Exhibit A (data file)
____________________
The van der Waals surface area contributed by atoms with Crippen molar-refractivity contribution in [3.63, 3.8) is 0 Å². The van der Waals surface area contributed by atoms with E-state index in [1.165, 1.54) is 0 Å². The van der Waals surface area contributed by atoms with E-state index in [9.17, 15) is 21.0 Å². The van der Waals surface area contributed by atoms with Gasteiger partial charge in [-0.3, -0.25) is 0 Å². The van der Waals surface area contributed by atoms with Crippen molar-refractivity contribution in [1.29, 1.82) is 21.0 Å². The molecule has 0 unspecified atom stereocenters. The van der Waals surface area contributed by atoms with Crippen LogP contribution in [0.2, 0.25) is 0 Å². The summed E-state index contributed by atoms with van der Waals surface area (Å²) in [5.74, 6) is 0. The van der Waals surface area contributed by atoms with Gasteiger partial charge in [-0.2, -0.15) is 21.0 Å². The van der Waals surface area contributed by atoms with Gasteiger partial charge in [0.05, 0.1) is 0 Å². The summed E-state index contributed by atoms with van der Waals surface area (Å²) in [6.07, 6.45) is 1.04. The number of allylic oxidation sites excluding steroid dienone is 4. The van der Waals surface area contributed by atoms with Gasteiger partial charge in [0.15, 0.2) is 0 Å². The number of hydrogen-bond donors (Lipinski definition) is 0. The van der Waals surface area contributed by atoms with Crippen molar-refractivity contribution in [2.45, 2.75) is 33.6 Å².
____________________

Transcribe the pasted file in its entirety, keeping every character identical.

The van der Waals surface area contributed by atoms with Crippen molar-refractivity contribution in [3.63, 3.8) is 0 Å². The van der Waals surface area contributed by atoms with E-state index in [1.165, 1.54) is 0 Å². The van der Waals surface area contributed by atoms with E-state index in [9.17, 15) is 21.0 Å². The van der Waals surface area contributed by atoms with Gasteiger partial charge in [-0.3, -0.25) is 0 Å². The van der Waals surface area contributed by atoms with Crippen molar-refractivity contribution in [1.29, 1.82) is 21.0 Å². The molecule has 0 unspecified atom stereocenters. The van der Waals surface area contributed by atoms with Crippen LogP contribution in [0.2, 0.25) is 0 Å². The summed E-state index contributed by atoms with van der Waals surface area (Å²) in [5.74, 6) is 0. The van der Waals surface area contributed by atoms with Gasteiger partial charge in [-0.2, -0.15) is 21.0 Å². The van der Waals surface area contributed by atoms with Gasteiger partial charge in [0.05, 0.1) is 0 Å². The summed E-state index contributed by atoms with van der Waals surface area (Å²) in [6.07, 6.45) is 1.04. The number of allylic oxidation sites excluding steroid dienone is 4. The van der Waals surface area contributed by atoms with Gasteiger partial charge in [0.15, 0.2) is 0 Å². The number of hydrogen-bond donors (Lipinski definition) is 0. The van der Waals surface area contributed by atoms with Crippen molar-refractivity contribution in [2.45, 2.75) is 33.6 Å².